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China Faces 'Great Difficulties' Finding Jobs for Everyone

China's top labor official says that with 24 million new people set to enter the urban labor market this year and millions of urban dwellers already out of work, the government is facing "great difficulties" in creating new jobs. Daniel Schearf reports from Beijing.

Tian Chengping, China's Minister of Labor and Social Security, told a press briefing Tuesday that Chinese cities are expected to have 24 million new job seekers this year, but at the most only half that many new jobs.

Tian says although China's fast-growing economy is helping to create new work opportunities, the jobs are not being created fast enough. The government faces "great difficulties," he says, in putting everyone to work.

He says there will be added strain this year as state-owned companies continued to lay off workers, a record number of graduating university students seek jobs for the first time, and migrant laborers continue to stream into cities looking for better opportunities.

"Our analysis at present of the employment situation is that in the coming few years, employment pressure will still be very great, and the employment situation will be very serious," he said.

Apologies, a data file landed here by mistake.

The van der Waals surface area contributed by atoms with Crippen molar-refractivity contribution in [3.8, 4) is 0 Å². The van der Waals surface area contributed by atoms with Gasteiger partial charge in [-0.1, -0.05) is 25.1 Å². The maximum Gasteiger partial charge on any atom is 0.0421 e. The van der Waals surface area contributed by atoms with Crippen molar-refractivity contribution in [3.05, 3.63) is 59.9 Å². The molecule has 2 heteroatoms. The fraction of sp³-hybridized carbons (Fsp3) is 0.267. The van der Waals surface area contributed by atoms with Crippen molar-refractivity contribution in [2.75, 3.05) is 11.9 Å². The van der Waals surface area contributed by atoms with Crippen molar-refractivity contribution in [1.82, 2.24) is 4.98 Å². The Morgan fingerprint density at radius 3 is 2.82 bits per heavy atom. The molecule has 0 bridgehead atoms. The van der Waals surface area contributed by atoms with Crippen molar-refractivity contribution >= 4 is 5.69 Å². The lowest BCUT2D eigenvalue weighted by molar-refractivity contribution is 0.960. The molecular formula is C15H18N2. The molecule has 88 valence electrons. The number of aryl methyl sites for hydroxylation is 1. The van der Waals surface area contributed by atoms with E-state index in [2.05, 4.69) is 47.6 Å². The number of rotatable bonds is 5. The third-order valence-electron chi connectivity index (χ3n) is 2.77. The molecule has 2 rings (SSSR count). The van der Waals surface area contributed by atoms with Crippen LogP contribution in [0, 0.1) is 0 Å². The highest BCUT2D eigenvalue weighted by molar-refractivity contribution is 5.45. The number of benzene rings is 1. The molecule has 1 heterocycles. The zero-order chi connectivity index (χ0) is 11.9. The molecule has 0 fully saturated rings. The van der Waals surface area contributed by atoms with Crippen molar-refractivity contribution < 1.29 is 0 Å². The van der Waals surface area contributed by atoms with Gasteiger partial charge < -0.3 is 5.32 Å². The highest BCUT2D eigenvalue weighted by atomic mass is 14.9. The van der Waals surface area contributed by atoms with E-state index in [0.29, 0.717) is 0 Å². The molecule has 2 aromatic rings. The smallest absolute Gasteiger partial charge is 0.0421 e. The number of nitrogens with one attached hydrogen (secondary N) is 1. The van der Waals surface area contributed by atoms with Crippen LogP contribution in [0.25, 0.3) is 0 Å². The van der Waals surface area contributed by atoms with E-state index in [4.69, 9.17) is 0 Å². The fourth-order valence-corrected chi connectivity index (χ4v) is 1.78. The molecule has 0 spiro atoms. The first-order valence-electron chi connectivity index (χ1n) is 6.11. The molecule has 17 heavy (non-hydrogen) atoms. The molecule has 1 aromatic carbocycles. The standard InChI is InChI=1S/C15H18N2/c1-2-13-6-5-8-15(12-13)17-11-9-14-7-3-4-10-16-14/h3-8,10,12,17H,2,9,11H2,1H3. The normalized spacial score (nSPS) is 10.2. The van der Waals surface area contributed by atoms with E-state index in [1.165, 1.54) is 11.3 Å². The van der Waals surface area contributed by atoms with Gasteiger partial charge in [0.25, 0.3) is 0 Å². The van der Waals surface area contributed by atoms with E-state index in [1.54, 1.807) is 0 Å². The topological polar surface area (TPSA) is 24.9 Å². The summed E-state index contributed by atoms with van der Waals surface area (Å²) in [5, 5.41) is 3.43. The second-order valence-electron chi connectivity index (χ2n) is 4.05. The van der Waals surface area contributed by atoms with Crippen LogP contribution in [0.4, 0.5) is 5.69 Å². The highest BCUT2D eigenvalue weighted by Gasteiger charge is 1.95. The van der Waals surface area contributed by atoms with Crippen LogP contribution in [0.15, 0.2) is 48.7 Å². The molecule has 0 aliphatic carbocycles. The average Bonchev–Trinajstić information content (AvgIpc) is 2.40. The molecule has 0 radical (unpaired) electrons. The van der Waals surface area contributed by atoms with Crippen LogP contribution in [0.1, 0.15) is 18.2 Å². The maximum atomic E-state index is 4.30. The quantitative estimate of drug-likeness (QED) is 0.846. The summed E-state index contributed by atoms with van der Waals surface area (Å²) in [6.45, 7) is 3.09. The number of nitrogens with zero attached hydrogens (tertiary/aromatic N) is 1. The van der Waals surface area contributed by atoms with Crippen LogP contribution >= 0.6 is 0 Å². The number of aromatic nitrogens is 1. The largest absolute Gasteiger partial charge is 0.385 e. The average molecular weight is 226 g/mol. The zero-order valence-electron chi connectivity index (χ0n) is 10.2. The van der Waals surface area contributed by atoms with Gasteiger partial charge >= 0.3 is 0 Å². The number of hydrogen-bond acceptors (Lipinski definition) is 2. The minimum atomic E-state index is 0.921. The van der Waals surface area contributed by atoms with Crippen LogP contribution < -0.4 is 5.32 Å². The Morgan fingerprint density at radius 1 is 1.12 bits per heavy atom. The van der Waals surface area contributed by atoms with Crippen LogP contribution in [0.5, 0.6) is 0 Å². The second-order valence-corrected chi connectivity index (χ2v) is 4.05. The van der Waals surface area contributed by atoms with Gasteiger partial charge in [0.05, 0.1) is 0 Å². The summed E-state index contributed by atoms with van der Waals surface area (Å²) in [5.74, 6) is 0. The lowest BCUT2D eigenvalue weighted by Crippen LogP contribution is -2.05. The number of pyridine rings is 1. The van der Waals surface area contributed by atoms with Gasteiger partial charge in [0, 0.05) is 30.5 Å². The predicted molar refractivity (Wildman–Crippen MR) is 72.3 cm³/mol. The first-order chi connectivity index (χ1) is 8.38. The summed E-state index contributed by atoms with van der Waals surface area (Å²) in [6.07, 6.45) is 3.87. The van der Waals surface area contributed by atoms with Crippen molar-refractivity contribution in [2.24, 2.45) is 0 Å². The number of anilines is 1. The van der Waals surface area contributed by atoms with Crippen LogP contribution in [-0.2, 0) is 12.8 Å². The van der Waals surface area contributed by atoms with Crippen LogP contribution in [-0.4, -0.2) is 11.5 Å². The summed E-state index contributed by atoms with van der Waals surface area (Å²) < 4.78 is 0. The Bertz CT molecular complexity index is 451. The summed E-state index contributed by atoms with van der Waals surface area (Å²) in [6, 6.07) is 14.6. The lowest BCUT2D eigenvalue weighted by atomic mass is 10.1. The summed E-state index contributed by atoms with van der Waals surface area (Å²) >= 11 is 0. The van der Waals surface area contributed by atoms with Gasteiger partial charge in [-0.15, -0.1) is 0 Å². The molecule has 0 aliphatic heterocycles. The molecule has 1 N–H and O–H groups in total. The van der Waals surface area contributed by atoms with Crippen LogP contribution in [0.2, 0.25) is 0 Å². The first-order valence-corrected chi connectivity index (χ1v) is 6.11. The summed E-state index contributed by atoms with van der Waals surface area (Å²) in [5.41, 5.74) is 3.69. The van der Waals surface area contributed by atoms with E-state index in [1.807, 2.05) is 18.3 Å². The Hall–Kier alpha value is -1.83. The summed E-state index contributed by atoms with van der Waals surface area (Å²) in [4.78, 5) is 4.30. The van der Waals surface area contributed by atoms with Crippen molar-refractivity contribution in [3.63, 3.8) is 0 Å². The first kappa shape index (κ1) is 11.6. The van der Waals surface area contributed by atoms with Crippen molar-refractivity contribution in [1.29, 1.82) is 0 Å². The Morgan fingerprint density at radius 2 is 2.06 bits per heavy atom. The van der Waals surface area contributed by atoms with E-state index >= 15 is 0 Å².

This year, almost five million students are expected to graduate from universities, the highest number in years, and Tian says this will increase pressure on the job market.

In spite of the employment concerns, factories in manufacturing centers like the southern province of Guangdong have had trouble finding enough workers.

Tian dismissed that problem, saying any labor shortages were temporary, and most likely related to companies having trouble finding skilled labor.

He says the government will increase support for job seekers and the unemployed through job fairs and worker training programs.

But he warned university graduates not to set their expectations for jobs too high. Only 70 percent of them will find work upon graduation, he says, and they should consider jobs not just in the relatively well-off big cities, but also in China's poorer central and western regions.